Huge thanks to all participants in our second re_fabricate session yesterday (and particularly to Joe Kerr, Gabrielle Stevenson and Libby Vale, our co-presenters)
This was an exciting session, which included walking out into Hereford, creating our ideal transdisciplinary studios, learning about De Certeau’s narrative theory, engaging in some active note-taking to draw theory and practice together, hearing the critical voice of crafts with Libby Vale’s quilt, and curating our museum of unfinished curiosities.
The session unfolded as follows:
Creating our ideal transdisciplinary studio
Images of the posters we created below:
Led by Joe Kerr, this was an amazing experience. We learned live about the eclectic nature of our building here at Hereford College of Arts, the different styles of architecture within the building, from tiles to bricks (and what they say about the society of Hereford and the architect). We walked on a short trip around the college environs, studying social housing, and discovering Hereford’s very own Garden City, less than 500 yards from College. We all loved this walking part of the session.
The image below was taken just before we set out:
Now I have my work cut out if we are going to all visit Kington by bus…which really would be amazing.
Joe also led a teaser for a second session, but we’ve saved this for next week (one thing that I am quickly realising is that we have more than enough content for these – and if we are successful in launching the second iteration of this pilot, then we need to allow more time – and perhaps theme over a month, with two-hour sessions).
3. Curating the Museum of Unfinished Curiosities
We quickly launched into the second half of the session by curating a ‘museum of curiosities’ – creative work or objects that we were intrigued by. This is an ongoing work in progress (currently in my office) and we can add to it through the weeks of Re_fabricate.
4. Gabrielle Stevenson at the edge of practice exploring De Certeau’s ideas
Here is a further place where theory and practice met. Gabrielle took us through some of De Certeau’s thoughts on the landscape of theory and practice and his notion of a ‘third man’ which is a kind of theory-in-practice. De Certeau’s arguments around how we have created false binaries (tacit/articulate; theory/practice; unconscious/conscious) are hugely relevant today, and Gabrielle’s own theory – that the ‘third man’ is a storyteller, something very exciting for us all to hear about.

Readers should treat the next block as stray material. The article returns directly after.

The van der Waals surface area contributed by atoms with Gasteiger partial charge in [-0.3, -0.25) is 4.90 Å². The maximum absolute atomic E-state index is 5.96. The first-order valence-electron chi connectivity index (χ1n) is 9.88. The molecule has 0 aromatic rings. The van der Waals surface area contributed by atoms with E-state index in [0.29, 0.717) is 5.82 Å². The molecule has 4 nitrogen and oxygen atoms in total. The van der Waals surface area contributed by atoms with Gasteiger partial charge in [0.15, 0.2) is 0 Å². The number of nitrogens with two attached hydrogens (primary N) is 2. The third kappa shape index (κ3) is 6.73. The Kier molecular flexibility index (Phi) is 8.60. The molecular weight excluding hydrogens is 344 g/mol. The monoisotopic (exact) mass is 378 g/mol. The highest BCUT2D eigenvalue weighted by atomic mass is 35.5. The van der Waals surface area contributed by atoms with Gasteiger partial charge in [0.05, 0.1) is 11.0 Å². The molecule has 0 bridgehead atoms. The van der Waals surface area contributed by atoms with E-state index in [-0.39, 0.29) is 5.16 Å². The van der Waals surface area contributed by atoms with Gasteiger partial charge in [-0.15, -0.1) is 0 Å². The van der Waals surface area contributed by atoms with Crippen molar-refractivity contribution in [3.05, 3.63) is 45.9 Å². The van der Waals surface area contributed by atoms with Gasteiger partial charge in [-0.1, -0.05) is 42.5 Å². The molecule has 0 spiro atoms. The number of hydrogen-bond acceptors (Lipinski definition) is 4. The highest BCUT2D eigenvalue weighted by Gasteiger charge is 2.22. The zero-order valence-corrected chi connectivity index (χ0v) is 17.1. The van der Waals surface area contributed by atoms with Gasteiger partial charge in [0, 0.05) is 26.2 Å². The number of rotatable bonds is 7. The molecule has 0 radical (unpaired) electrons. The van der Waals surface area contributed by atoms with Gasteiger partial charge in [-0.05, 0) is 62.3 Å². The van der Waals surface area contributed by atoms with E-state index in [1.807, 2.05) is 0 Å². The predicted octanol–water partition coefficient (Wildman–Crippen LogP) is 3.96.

It’s lovely to work with an illustrator/theorist who crosses boundaries in this way and we’re so lucky that Gabrielle wants to be part of our creative community (we’re planning some surrealist game sessions post-re_fabricate)
5. Libby Vale: textiles as critical political voice and call to arms
Huge thanks to Libby for sharing her stories, music and ideas with us, and for bringing in her amazing quilt, which uses nursery rhyme and embroidery to transform a domestic object that usually signifies ‘safety’ into a challenge for society to hear the story of migrant prostitution.
What struck me particularly here is how well the quilt made a strong, unequivocal political message. When we think of ‘research’ we often think of papers or conferences – but this quilt embodied research in a way that communicated Libby’s ideas to a broad audience in a very emotive way.
Thank-you all for such lovely feedback, too – I agree so much with one comment that said:
Really enjoyed the practical/theoretical overlap today – the walking, talking, narratives, texts and quilts that sparked some great feminist/global issues and conversation. Great contributions.
That was exactly what Victoria and I were hoping for (although we do need to work on timing and not trying to cram too much in!)
Leaving us for next week with three questions about Joe’s textile:
1. What material is it made of?
2. What date do you think it was made?
3. What status do you think the woman who wore it had?